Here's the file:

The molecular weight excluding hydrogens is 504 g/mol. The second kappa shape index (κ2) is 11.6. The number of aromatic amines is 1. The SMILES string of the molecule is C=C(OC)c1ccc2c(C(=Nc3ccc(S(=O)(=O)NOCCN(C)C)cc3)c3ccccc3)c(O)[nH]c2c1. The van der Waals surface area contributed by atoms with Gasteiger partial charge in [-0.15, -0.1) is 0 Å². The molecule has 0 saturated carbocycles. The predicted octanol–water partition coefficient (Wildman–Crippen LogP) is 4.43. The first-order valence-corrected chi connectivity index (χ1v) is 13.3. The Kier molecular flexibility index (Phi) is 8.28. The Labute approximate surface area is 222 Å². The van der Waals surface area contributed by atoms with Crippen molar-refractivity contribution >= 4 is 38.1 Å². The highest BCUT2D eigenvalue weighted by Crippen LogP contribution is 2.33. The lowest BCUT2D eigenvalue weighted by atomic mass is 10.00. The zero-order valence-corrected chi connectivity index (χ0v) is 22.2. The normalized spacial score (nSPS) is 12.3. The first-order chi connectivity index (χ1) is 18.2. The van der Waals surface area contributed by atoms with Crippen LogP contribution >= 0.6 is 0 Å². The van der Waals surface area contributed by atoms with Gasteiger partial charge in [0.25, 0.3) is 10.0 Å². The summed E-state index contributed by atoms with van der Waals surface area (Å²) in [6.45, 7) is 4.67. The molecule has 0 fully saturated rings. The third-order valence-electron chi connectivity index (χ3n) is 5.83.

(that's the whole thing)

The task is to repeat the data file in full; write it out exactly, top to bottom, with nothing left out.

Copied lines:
The molecular weight excluding hydrogens is 504 g/mol. The second kappa shape index (κ2) is 11.6. The number of aromatic amines is 1. The SMILES string of the molecule is C=C(OC)c1ccc2c(C(=Nc3ccc(S(=O)(=O)NOCCN(C)C)cc3)c3ccccc3)c(O)[nH]c2c1. The van der Waals surface area contributed by atoms with Gasteiger partial charge in [-0.15, -0.1) is 0 Å². The molecule has 0 saturated carbocycles. The predicted octanol–water partition coefficient (Wildman–Crippen LogP) is 4.43. The first-order valence-corrected chi connectivity index (χ1v) is 13.3. The Kier molecular flexibility index (Phi) is 8.28. The Labute approximate surface area is 222 Å². The van der Waals surface area contributed by atoms with Crippen molar-refractivity contribution >= 4 is 38.1 Å². The highest BCUT2D eigenvalue weighted by Crippen LogP contribution is 2.33. The lowest BCUT2D eigenvalue weighted by atomic mass is 10.00. The zero-order valence-corrected chi connectivity index (χ0v) is 22.2. The normalized spacial score (nSPS) is 12.3. The first-order chi connectivity index (χ1) is 18.2. The van der Waals surface area contributed by atoms with Crippen LogP contribution >= 0.6 is 0 Å². The van der Waals surface area contributed by atoms with Gasteiger partial charge in [0.25, 0.3) is 10.0 Å². The summed E-state index contributed by atoms with van der Waals surface area (Å²) in [6.45, 7) is 4.67. The molecule has 0 fully saturated rings. The third-order valence-electron chi connectivity index (χ3n) is 5.83.